Wednesday, January 2, 2019

The Romney op-ed

Well, now.

The newly elected Utah Senator's unloading in the Washington Post is pretty much impossible to ignore isn't it?

It's nearly exactly the LITD take on the Very Stable Genius (with a quibble here and there; Mike Pompeo is a definite improvement over Rex Tillerson as Secretary of State). Coming as it does on the heels of General Mattis's resignation letter, it suggests a gathering of sentiment at high levels.

Still, in the age of Trump we've had ample opportunity to learn a particular lesson over and over again, namely, that two things not so very congruent can both be true. And the other thing that's true here is that Romney's column is ill-advised.

For starters, it sets up immediate speculation that it's the opening salvo in a 2020 presidential primary bid - which it may well be. The problem is that Mitt Romney is the exact wrong person to be a presidential-primary lightning rod at this juncture. He, along with the recently departed John McCain,  is the poster boy for conducting the most tepid campaign one could possibly mount.

Now, here's where other factors enter the picture.

Damn right, he's a poster boy for tepid campaigns, say the drooling, zombie-eyed, slavishly devoted cult followers of the Very Stable Genius. We've had it with the idea that there's something honorable about losing.

And about that narrowly defined point they are exactly right. My own personal top three moments of disgust and outrage with Romney's 2012 race were

  1. "He's not a bad guy; he's just in over his head."
  2. Declaring that he'd support cost of living increases to the minimum wage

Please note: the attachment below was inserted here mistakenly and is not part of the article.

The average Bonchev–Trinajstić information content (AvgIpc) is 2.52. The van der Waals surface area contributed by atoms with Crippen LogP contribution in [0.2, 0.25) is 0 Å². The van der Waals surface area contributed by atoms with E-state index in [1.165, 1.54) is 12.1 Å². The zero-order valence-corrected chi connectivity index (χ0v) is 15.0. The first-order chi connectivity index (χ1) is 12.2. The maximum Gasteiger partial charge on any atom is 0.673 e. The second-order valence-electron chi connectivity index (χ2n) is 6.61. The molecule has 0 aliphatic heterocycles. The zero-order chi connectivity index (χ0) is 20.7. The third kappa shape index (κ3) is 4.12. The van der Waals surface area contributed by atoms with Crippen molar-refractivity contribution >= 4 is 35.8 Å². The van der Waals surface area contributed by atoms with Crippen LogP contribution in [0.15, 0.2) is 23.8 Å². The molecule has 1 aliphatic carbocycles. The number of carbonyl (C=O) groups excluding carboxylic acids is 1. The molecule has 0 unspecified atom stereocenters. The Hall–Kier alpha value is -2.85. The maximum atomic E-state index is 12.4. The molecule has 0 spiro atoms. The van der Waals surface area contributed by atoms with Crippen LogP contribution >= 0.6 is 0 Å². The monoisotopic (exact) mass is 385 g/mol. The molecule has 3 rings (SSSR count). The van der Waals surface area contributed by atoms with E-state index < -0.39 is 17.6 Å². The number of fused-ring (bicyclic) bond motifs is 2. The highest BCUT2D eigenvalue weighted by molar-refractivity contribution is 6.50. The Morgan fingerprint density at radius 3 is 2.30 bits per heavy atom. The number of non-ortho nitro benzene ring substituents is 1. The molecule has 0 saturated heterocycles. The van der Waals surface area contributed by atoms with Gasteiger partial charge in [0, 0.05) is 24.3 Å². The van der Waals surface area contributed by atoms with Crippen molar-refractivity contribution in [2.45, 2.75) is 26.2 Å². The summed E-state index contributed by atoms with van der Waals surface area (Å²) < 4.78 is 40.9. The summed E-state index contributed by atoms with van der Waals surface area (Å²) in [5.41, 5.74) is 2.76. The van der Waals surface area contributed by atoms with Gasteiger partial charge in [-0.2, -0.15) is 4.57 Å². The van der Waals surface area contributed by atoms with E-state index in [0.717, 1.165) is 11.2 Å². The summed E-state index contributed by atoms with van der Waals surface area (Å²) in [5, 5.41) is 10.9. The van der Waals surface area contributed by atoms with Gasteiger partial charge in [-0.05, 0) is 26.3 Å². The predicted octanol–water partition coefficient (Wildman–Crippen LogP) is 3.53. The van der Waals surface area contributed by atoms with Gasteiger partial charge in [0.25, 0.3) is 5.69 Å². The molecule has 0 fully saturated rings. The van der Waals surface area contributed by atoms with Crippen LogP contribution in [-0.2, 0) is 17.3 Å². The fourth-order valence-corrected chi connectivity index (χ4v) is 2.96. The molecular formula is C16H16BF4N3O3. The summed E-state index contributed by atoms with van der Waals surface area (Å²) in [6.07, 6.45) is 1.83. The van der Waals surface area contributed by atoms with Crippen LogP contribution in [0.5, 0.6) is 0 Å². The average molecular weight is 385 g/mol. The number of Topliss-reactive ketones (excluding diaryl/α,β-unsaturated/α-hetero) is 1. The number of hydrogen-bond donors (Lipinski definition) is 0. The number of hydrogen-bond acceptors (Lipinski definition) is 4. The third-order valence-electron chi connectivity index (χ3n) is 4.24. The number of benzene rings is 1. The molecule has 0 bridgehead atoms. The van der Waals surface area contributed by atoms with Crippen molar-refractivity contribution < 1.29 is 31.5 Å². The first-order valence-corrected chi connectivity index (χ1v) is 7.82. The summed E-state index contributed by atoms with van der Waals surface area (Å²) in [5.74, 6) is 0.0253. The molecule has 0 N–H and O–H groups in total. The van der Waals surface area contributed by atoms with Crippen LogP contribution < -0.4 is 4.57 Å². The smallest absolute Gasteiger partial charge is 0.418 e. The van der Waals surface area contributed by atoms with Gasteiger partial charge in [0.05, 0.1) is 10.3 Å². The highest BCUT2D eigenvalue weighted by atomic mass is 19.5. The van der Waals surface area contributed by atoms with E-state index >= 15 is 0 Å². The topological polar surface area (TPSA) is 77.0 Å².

3. Declaring that the notion of anthropogenic climate change had validity and was an issue needing addressing
Regarding the first, there would have been two ways to go about stating that Barack Obama was a bad guy - which he was. One would be to engage in juvenile snark and the coining of cringe-inducing nicknames. Of course, Mitt Romney would never have thought of that (which is a good thing). For such antics we'd have to wait for 2016 and Trump. The other would have been to lay Obama's radical socialist past on the table - and not just Bill Ayers and Jeremiah Wright, but the entire lineage: Frank Marshall Davis, Frances Fox Piven, Heather Booth, Greg Galluzzo, Rashid Khalidi. That case could have and should have been made.

Regarding the second, I can't say I've heard Trump weigh in one way or another, but given his we've-got-to-take-care-of-everybody starting point for discussing health care, I don't know that there would be a clear distinction between Romney and Trump should the subject surface in any kind of debate setting.

Regarding the third, Trump would own Romney, and rightly so.

But there's the matter, as I say at the outset, of Romney being correct about Trump's character and lack of depth. It's the glaring reality that won't go away.

If there's any reason besides sending a political signal for Romney to have penned this - and it's hard to see one - it's still a very odd way to start a stint as Senator, given the issues that are going to be on Washington's plate in the next two years. There's going to be much work to be done on a number of fronts, including, surely, more judicial appointments.

If there is any way in which this might - might - be seen as a positive development, it would be as one more indicator that, outside Trump's base, support for him as president and as the Republican Party standard-bearer is shallow and conditional.

One thing we can say for sure is that it makes one hell of a tone-setter for the year 2019. There's not going to be any easing into the tumult. It's not some gentle lapping at the shore. It's a tidal wave. Have your life vest handy.

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